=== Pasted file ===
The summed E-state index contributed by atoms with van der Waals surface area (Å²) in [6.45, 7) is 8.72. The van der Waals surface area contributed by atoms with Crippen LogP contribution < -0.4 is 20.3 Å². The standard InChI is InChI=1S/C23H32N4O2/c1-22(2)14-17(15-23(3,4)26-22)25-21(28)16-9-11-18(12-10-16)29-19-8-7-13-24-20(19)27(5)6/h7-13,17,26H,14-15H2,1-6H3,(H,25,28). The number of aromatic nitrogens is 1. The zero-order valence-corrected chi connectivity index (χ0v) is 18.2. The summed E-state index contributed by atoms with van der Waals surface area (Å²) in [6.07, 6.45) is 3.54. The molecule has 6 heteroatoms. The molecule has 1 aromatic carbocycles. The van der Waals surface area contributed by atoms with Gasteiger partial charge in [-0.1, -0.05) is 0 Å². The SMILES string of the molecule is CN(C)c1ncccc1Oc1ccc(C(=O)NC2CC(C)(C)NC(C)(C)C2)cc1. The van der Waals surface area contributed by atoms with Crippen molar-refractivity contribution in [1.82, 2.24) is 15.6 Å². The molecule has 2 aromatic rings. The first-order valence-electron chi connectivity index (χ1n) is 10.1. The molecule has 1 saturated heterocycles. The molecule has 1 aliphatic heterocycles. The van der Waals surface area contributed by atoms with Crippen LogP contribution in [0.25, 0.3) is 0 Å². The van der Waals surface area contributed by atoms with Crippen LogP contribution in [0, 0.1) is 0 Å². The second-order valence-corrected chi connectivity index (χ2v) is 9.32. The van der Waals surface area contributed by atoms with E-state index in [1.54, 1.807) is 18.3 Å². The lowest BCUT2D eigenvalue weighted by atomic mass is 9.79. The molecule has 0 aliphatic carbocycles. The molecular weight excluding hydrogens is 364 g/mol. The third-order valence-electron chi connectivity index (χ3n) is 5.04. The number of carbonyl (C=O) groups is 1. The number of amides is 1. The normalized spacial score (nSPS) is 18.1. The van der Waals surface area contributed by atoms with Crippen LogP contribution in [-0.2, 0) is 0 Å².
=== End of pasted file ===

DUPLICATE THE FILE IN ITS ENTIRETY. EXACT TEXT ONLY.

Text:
The summed E-state index contributed by atoms with van der Waals surface area (Å²) in [6.45, 7) is 8.72. The van der Waals surface area contributed by atoms with Crippen LogP contribution < -0.4 is 20.3 Å². The standard InChI is InChI=1S/C23H32N4O2/c1-22(2)14-17(15-23(3,4)26-22)25-21(28)16-9-11-18(12-10-16)29-19-8-7-13-24-20(19)27(5)6/h7-13,17,26H,14-15H2,1-6H3,(H,25,28). The number of aromatic nitrogens is 1. The zero-order valence-corrected chi connectivity index (χ0v) is 18.2. The summed E-state index contributed by atoms with van der Waals surface area (Å²) in [6.07, 6.45) is 3.54. The molecule has 6 heteroatoms. The molecule has 1 aromatic carbocycles. The van der Waals surface area contributed by atoms with Gasteiger partial charge in [-0.1, -0.05) is 0 Å². The SMILES string of the molecule is CN(C)c1ncccc1Oc1ccc(C(=O)NC2CC(C)(C)NC(C)(C)C2)cc1. The van der Waals surface area contributed by atoms with Crippen molar-refractivity contribution in [1.82, 2.24) is 15.6 Å². The molecule has 2 aromatic rings. The first-order valence-electron chi connectivity index (χ1n) is 10.1. The molecule has 1 saturated heterocycles. The molecule has 1 aliphatic heterocycles. The van der Waals surface area contributed by atoms with Crippen LogP contribution in [0.25, 0.3) is 0 Å². The van der Waals surface area contributed by atoms with Crippen LogP contribution in [0, 0.1) is 0 Å². The second-order valence-corrected chi connectivity index (χ2v) is 9.32. The van der Waals surface area contributed by atoms with E-state index in [1.54, 1.807) is 18.3 Å². The lowest BCUT2D eigenvalue weighted by atomic mass is 9.79. The molecule has 0 aliphatic carbocycles. The molecular weight excluding hydrogens is 364 g/mol. The third-order valence-electron chi connectivity index (χ3n) is 5.04. The number of carbonyl (C=O) groups is 1. The number of amides is 1. The normalized spacial score (nSPS) is 18.1. The van der Waals surface area contributed by atoms with Crippen LogP contribution in [-0.2, 0) is 0 Å².